JACKSON — Mississippi lawmakers soon will be asked to vote on new configurations for their own House and Senate districts.
It’s a politically sensitive task that could shape their own re-election prospects — and the prospects of their colleagues and their political parties — for the coming decade.
The redistricting chairmen, Sen. Merle Flowers of Southaven and Rep. Bill Denny of Jackson, told The Associated Press that proposed new maps will be released within the next two weeks and should quickly come up for a vote in each chamber.
Flowers and Denny, both Republicans, said they’ve been meeting privately the past couple of months with demographers, attorneys and other lawmakers, both individually and in groups, to try to draw districts that would make most lawmakers happy.
The 122 districts in the House and 52 in the Senate have to be updated after each Census to account for population changes, and drawing new maps is not a simple task.
In areas where population is shrinking, such as the Delta and parts of metro Jackson, some current districts will be collapsed to make way for new districts in DeSoto County and other areas that have had significant growth.
“You put the districts where the folks are,” Flowers said.
Legislators try to draw districts that are compact. They also try to avoid splitting precincts between different districts.
And, because of Mississippi’s history of racial discrimination, the U.S. Justice Department must approve the new maps to ensure that minority voting strength is not diluted.
“I tell my members all the time: ‘Look, we can sit here and draw everything that makes everybody happy. I’m making this drawing for the Justice Department,”‘ Denny said.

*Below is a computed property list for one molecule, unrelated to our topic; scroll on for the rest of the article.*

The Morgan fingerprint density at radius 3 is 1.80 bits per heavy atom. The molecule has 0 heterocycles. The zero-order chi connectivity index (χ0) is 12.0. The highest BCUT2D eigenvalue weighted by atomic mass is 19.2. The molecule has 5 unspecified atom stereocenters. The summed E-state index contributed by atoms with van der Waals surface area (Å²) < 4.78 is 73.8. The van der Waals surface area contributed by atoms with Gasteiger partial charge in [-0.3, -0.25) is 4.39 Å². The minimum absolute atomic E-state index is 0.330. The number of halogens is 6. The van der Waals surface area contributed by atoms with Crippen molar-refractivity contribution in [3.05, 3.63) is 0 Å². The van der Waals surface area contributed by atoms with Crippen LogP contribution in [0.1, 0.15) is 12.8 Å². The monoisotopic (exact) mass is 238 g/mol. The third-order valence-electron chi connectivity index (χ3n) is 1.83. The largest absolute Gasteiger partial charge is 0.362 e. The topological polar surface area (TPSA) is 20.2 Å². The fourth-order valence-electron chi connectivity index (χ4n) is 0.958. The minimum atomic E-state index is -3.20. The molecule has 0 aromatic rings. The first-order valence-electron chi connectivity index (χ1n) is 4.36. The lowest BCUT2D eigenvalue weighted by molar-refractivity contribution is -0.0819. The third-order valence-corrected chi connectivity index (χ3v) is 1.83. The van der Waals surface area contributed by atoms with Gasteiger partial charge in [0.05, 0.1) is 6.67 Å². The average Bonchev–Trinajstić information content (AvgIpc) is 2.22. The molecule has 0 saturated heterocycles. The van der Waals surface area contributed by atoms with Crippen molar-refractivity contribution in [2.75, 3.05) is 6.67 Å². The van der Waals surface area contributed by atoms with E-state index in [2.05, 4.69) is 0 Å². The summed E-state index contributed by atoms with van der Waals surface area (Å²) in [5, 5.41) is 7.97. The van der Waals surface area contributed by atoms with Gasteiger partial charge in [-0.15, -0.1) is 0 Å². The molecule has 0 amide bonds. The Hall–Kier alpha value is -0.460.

Mississippi’s population is 37 percent black.
The House currently has 39 majority-black districts, or 32 percent of the 122 seats. A House redistricting plan that ultimately failed in 2011, which was drawn by a Democratic chairman, would have increased that to 44 seats, or 36 percent.
The Senate currently has 12 majority-black districts, or 24 percent of the 52 seats. A Senate plan the ultimately failed in 2011, drawn by a different Republican chairman, would have increased that to 15 seats, or 29 percent
The House and Senate argued for several weeks before ending their 2011 session without adopting new maps. It was a state election year, and the political pressure was more intense than it is now.
Traditionally, each chamber redraws its own map and the other chamber rubber-stamps that decision.
However, in 2011, Republican Phil Bryant, who was presiding over the Senate as lieutenant governor, insisted that the Republican-controlled Senate should have a say in drawing a new map for what was then a Democrat-controlled House. Democratic leaders, including House Speaker Billy McCoy, balked. The session ended with the two chambers at a stalemate and no maps adopted.